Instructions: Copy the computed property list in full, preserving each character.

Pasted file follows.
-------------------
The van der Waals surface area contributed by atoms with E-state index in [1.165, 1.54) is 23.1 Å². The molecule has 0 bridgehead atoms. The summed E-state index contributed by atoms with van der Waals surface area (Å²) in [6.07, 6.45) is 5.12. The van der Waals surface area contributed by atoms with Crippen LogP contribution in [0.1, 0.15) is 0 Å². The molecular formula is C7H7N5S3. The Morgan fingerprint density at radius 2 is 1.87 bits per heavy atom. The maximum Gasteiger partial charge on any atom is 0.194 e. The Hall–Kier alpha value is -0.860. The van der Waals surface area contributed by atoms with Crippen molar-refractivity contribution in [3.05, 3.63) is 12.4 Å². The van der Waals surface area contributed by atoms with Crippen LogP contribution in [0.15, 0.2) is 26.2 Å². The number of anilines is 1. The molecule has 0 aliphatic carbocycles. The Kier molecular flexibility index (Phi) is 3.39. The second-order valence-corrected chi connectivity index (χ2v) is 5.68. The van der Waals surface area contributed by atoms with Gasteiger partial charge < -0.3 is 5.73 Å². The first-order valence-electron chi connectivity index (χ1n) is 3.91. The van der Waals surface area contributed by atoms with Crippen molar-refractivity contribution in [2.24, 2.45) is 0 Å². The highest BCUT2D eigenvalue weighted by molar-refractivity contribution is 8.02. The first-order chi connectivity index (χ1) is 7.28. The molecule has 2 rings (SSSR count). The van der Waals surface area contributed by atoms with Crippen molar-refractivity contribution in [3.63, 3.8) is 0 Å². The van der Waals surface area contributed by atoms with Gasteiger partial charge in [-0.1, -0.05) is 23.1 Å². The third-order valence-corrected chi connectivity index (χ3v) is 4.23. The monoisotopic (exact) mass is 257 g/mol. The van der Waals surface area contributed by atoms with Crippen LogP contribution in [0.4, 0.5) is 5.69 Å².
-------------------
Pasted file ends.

The van der Waals surface area contributed by atoms with E-state index in [1.165, 1.54) is 23.1 Å². The molecule has 0 bridgehead atoms. The summed E-state index contributed by atoms with van der Waals surface area (Å²) in [6.07, 6.45) is 5.12. The van der Waals surface area contributed by atoms with Crippen LogP contribution in [0.1, 0.15) is 0 Å². The molecular formula is C7H7N5S3. The Morgan fingerprint density at radius 2 is 1.87 bits per heavy atom. The maximum Gasteiger partial charge on any atom is 0.194 e. The Hall–Kier alpha value is -0.860. The van der Waals surface area contributed by atoms with Crippen molar-refractivity contribution in [3.05, 3.63) is 12.4 Å². The van der Waals surface area contributed by atoms with Crippen LogP contribution in [0.15, 0.2) is 26.2 Å². The number of anilines is 1. The molecule has 0 aliphatic carbocycles. The Kier molecular flexibility index (Phi) is 3.39. The second-order valence-corrected chi connectivity index (χ2v) is 5.68. The van der Waals surface area contributed by atoms with Gasteiger partial charge < -0.3 is 5.73 Å². The first-order valence-electron chi connectivity index (χ1n) is 3.91. The van der Waals surface area contributed by atoms with Crippen molar-refractivity contribution in [2.24, 2.45) is 0 Å². The highest BCUT2D eigenvalue weighted by molar-refractivity contribution is 8.02. The first-order chi connectivity index (χ1) is 7.28. The molecule has 2 rings (SSSR count). The van der Waals surface area contributed by atoms with Crippen molar-refractivity contribution in [3.63, 3.8) is 0 Å². The van der Waals surface area contributed by atoms with Gasteiger partial charge in [-0.1, -0.05) is 23.1 Å². The third-order valence-corrected chi connectivity index (χ3v) is 4.23. The monoisotopic (exact) mass is 257 g/mol. The van der Waals surface area contributed by atoms with Crippen LogP contribution in [0.4, 0.5) is 5.69 Å².